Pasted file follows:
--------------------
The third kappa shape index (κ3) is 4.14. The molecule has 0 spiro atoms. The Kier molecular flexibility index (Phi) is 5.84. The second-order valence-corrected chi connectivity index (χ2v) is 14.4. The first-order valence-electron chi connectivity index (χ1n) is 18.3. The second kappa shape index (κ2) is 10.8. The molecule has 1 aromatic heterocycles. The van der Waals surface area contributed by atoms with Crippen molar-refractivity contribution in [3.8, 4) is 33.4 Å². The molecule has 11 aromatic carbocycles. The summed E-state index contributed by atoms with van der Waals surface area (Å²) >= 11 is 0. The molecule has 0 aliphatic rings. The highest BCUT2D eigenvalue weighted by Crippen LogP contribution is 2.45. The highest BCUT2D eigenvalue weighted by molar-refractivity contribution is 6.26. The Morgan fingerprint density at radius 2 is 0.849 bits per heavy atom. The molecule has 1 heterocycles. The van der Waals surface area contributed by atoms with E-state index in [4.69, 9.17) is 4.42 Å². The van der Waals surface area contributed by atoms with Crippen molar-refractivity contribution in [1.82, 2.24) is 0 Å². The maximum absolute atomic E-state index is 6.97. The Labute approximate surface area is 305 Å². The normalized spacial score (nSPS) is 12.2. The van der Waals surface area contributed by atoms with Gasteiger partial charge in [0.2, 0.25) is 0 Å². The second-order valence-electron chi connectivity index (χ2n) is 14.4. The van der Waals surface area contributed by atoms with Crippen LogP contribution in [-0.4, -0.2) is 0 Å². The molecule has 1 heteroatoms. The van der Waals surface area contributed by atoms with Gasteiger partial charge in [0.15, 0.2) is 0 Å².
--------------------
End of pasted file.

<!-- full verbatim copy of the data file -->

The third kappa shape index (κ3) is 4.14. The molecule has 0 spiro atoms. The Kier molecular flexibility index (Phi) is 5.84. The second-order valence-corrected chi connectivity index (χ2v) is 14.4. The first-order valence-electron chi connectivity index (χ1n) is 18.3. The second kappa shape index (κ2) is 10.8. The molecule has 1 aromatic heterocycles. The van der Waals surface area contributed by atoms with Crippen molar-refractivity contribution in [3.8, 4) is 33.4 Å². The molecule has 11 aromatic carbocycles. The summed E-state index contributed by atoms with van der Waals surface area (Å²) >= 11 is 0. The molecule has 0 aliphatic rings. The highest BCUT2D eigenvalue weighted by Crippen LogP contribution is 2.45. The highest BCUT2D eigenvalue weighted by molar-refractivity contribution is 6.26. The Morgan fingerprint density at radius 2 is 0.849 bits per heavy atom. The molecule has 1 heterocycles. The van der Waals surface area contributed by atoms with E-state index in [4.69, 9.17) is 4.42 Å². The van der Waals surface area contributed by atoms with Crippen molar-refractivity contribution in [1.82, 2.24) is 0 Å². The maximum absolute atomic E-state index is 6.97. The Labute approximate surface area is 305 Å². The normalized spacial score (nSPS) is 12.2. The van der Waals surface area contributed by atoms with Gasteiger partial charge in [0.2, 0.25) is 0 Å². The second-order valence-electron chi connectivity index (χ2n) is 14.4. The van der Waals surface area contributed by atoms with Crippen LogP contribution in [-0.4, -0.2) is 0 Å². The molecule has 1 heteroatoms. The van der Waals surface area contributed by atoms with Gasteiger partial charge in [0.15, 0.2) is 0 Å².